• App components

    If you're using libraries to break down an application into several components, we recommend you target net5.0 or net6.0. For simplicity, it's best to keep all projects that make up your application on the same version of .NET. Then you can assume the same BCL features everywhere.

  • Reusable libraries

    If you're building reusable libraries that you plan to ship on NuGet, consider the trade-off between reach and available feature set. .NET Standard 2.0 is the latest version that's supported by .NET Framework, so it gives good reach with a fairly large feature set. We don't recommend targeting .NET Standard 1.x, as you'd limit the available feature set for a minimal increase in reach.

    If you don't need to support .NET Framework, you could go with .NET Standard 2.1 or .NET 5/6. We recommend you skip .NET Standard 2.1 and go straight to .NET 6. Most widely used libraries will multi-target for both .NET Standard 2.0 and .NET 5+. Supporting .NET Standard 2.0 gives you the most reach, while supporting .NET 5+ ensures you can leverage the latest platform features for customers that are already on .NET 5+.

.NET Standard problems

Here are some problems with .NET Standard that help explain why .NET 5 and later versions are the better way to share code across platforms and workloads:

  • Slowness to add new APIs

    .NET Standard was created as an API set that all .NET implementations would have to support, so there was a review process for proposals to add new APIs. The goal was to standardize only APIs that could be implemented in all current and future .NET platforms. The result was that if a feature missed a particular release, you might have to wait for a couple of years before it got added to a version of the Standard. Then you'd wait even longer for the new version of .NET Standard to be widely supported.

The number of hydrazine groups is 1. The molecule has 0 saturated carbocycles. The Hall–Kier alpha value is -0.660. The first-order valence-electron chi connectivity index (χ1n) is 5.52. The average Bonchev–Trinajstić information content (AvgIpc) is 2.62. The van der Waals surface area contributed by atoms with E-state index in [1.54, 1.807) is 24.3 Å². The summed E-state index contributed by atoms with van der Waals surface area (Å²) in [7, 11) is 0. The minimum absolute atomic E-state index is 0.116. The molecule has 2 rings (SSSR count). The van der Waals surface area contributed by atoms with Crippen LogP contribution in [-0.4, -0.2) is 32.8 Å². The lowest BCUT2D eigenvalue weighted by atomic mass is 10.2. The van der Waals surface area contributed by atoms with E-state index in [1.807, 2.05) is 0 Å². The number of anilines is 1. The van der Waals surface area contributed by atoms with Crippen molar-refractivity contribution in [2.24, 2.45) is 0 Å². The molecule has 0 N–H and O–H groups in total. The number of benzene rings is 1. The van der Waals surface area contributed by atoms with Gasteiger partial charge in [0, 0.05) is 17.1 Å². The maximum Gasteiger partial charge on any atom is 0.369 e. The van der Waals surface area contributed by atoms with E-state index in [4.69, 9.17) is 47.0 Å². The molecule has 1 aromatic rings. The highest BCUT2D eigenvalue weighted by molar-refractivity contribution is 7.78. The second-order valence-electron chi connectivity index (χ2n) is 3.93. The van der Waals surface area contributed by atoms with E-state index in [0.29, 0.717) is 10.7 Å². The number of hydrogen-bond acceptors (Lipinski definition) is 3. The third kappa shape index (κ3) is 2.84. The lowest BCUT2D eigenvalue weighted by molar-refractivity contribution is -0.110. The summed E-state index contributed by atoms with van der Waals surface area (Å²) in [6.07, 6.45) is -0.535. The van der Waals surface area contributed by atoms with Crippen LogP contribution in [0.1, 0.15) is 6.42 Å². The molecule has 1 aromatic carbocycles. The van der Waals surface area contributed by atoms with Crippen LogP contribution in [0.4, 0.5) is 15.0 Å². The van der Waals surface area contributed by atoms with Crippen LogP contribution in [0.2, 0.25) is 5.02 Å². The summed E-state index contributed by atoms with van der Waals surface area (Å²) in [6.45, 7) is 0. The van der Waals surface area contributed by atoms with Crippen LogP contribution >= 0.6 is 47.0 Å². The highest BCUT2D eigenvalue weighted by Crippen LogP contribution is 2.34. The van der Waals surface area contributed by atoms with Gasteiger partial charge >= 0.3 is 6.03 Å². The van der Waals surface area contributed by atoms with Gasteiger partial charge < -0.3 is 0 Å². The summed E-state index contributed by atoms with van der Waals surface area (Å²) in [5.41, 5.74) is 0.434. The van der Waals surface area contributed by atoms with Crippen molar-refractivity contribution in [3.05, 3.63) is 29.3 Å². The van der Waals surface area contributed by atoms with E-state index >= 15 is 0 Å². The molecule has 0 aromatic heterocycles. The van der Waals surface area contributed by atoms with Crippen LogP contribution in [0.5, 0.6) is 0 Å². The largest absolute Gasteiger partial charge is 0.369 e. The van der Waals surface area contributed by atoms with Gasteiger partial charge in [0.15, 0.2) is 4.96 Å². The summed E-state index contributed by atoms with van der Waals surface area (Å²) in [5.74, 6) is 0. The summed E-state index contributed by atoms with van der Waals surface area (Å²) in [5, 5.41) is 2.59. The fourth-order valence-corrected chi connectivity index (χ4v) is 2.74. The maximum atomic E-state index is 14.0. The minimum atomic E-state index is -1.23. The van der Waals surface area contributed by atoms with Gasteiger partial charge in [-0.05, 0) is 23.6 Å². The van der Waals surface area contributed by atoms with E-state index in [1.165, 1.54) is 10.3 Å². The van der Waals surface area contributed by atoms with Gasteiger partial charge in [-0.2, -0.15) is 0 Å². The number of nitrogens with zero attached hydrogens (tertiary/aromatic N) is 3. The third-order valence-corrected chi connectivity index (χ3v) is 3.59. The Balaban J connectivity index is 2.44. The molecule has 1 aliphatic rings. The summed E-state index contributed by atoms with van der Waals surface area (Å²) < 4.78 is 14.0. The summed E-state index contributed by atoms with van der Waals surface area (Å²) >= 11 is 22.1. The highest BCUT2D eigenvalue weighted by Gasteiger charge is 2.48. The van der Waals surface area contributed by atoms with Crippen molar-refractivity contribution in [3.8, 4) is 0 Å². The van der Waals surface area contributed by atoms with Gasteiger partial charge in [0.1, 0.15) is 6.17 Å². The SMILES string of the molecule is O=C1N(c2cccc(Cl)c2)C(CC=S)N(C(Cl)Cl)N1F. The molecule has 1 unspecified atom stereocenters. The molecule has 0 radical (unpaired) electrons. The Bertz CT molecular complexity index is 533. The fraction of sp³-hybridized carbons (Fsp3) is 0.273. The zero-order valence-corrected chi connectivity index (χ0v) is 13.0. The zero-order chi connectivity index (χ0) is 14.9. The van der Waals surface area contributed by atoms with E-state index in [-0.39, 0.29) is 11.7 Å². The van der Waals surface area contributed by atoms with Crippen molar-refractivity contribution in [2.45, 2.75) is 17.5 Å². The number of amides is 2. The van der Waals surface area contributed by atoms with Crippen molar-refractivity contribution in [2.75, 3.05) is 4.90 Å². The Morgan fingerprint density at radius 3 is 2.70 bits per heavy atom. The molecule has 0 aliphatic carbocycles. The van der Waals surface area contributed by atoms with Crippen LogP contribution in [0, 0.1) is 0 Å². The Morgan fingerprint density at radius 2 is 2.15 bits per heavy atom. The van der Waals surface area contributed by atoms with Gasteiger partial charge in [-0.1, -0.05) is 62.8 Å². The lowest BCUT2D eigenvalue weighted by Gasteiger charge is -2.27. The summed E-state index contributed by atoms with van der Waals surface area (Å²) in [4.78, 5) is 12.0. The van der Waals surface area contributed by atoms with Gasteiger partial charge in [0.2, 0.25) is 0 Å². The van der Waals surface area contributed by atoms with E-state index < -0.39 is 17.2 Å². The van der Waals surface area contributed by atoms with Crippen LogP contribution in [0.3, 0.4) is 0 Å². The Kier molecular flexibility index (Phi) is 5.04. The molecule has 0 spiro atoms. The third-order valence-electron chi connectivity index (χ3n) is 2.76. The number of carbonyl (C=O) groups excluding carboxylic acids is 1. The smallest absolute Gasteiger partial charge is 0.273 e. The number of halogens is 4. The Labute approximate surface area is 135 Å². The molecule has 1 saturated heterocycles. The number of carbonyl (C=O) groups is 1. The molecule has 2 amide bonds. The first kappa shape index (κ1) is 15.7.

Solution in .NET 5+: When a feature is implemented, it's already available for every .NET 5+ app and library because the code base is shared. And since there's no difference between the API specification and its implementation, you're able to take advantage of new features much quicker than with .NET Standard.

  • Complex versioning

    The separation of the API specification from its implementations results in complex mapping between API specification versions and implementation versions. This complexity is evident in the table shown earlier in this article and the instructions for how to interpret it.

    Solution in .NET 5+: There's no separation between a .NET 5+ API specification and its implementation. The result is a simplified TFM scheme. There's one TFM prefix for all workloads: net5.0 or net6.0 is used for libraries, console apps, and web apps. The only variation is a suffix that specifies platform-specific APIs for a particular platform, such as net5.0-windows or net6.0-windows. Thanks to this TFM naming convention, you can easily tell whether a given app can use a given library. No version number equivalents table, like the one for .NET Standard, is needed.

  • Platform-unsupported exceptions at run time

    .NET Standard exposes platform-specific APIs. Your code might compile without errors and appear to be portable to any platform even if it isn't portable. When it runs on a platform that doesn't have an implementation for a given API, you get run-time errors.

    Solution in .NET 5+: The .NET 5+ SDKs include code analyzers that are enabled by default. The platform compatibility analyzer detects unintentional use of APIs that aren't supported on the platforms you intend to run on. For more information, see Platform compatibility analyzer.

.NET Standard not deprecated

.NET Standard is still needed for libraries that can be used by multiple .NET implementations. We recommend you target .NET Standard in the following scenarios:

  • Use netstandard2.0 to share code between .NET Framework and all other implementations of .NET.
  • Use netstandard2.1 to share code between Mono, Xamarin, and .NET Core 3.x.

See also